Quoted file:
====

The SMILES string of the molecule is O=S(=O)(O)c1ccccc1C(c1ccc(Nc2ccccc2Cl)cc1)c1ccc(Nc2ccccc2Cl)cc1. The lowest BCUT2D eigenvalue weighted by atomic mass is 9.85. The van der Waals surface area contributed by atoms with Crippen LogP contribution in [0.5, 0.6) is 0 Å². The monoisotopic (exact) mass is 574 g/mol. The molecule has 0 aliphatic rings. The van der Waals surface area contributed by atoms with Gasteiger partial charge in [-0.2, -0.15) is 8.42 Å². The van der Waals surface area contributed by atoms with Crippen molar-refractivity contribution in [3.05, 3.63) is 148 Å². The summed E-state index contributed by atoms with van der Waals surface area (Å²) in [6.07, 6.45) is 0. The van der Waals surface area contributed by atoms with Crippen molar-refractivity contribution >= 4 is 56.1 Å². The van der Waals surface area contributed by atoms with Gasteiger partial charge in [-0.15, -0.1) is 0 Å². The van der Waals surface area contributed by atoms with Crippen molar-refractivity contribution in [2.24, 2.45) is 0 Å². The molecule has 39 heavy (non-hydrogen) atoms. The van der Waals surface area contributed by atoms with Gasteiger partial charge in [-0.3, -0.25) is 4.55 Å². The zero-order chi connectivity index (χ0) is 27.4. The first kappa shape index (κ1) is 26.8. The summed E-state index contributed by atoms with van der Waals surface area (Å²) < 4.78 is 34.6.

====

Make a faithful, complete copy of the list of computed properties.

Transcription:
The SMILES string of the molecule is O=S(=O)(O)c1ccccc1C(c1ccc(Nc2ccccc2Cl)cc1)c1ccc(Nc2ccccc2Cl)cc1. The lowest BCUT2D eigenvalue weighted by atomic mass is 9.85. The van der Waals surface area contributed by atoms with Crippen LogP contribution in [0.5, 0.6) is 0 Å². The monoisotopic (exact) mass is 574 g/mol. The molecule has 0 aliphatic rings. The van der Waals surface area contributed by atoms with Gasteiger partial charge in [-0.2, -0.15) is 8.42 Å². The van der Waals surface area contributed by atoms with Crippen molar-refractivity contribution in [3.05, 3.63) is 148 Å². The summed E-state index contributed by atoms with van der Waals surface area (Å²) in [6.07, 6.45) is 0. The van der Waals surface area contributed by atoms with Crippen molar-refractivity contribution >= 4 is 56.1 Å². The van der Waals surface area contributed by atoms with Gasteiger partial charge in [-0.15, -0.1) is 0 Å². The van der Waals surface area contributed by atoms with Crippen molar-refractivity contribution in [2.24, 2.45) is 0 Å². The molecule has 39 heavy (non-hydrogen) atoms. The van der Waals surface area contributed by atoms with Gasteiger partial charge in [-0.3, -0.25) is 4.55 Å². The zero-order chi connectivity index (χ0) is 27.4. The first kappa shape index (κ1) is 26.8. The summed E-state index contributed by atoms with van der Waals surface area (Å²) < 4.78 is 34.6.